Doug Morgan is my hero.
In my continuing hero worship, I shall now steal his story. (With disciples like me, who needs plagiarizers?)
Doug spake thusly:
I went to the bike store recently and asked whether I should upgrade to the new titanium frame. It costs hundreds, maybe a thousand dollars more. What’s the benefit? You can shave a couple pounds off the bike. So I asked the bike guy, Dave Baer, "Should I buy one of these? Is it the cost worth the decrease in weight?"
Dave looked at me. Then he confirmed my question by asking me, "You’re willing to spend a lot of money taking two pounds off your bike?"
"Yes, I think so," I said. "What do you recommend?"
Dave answered: "You want to shave off a couple of pounds. Here’s a way to do that without spending any money at all." He pats his trim stomach. "Eat a smaller lunch everyday. Shave a couple pounds off your frame. It will have the same overall effect on your biking. And, of course, it will be better for you anyway."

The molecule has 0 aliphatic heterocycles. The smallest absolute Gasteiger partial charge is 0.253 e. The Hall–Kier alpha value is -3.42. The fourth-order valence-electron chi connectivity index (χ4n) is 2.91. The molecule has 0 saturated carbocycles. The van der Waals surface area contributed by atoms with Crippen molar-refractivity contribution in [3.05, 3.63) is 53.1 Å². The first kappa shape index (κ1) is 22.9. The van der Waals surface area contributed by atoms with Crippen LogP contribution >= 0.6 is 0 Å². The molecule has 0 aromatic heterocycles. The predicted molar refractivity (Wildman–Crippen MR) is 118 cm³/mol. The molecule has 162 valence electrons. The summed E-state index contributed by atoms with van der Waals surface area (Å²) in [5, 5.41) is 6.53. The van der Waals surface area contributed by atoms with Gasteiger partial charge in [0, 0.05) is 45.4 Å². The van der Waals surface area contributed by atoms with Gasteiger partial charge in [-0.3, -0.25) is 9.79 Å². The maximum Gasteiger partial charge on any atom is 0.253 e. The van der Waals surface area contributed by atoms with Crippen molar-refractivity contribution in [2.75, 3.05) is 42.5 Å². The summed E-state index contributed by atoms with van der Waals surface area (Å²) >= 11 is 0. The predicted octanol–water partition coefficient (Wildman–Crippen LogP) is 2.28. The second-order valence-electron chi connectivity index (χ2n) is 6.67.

This is more than a story about biking and Doug Morgan. It’s a story about ethical marketing. What did Dave Baer do? He told the truth. He gave great advice. He sacrificed a thousand-dollar sale. What did he get? A lifelong trust from Doug Morgan, who will over time buy everything in the store, including the titanium frame.
And now you’ve also read the story. That’s what Dave Baer did.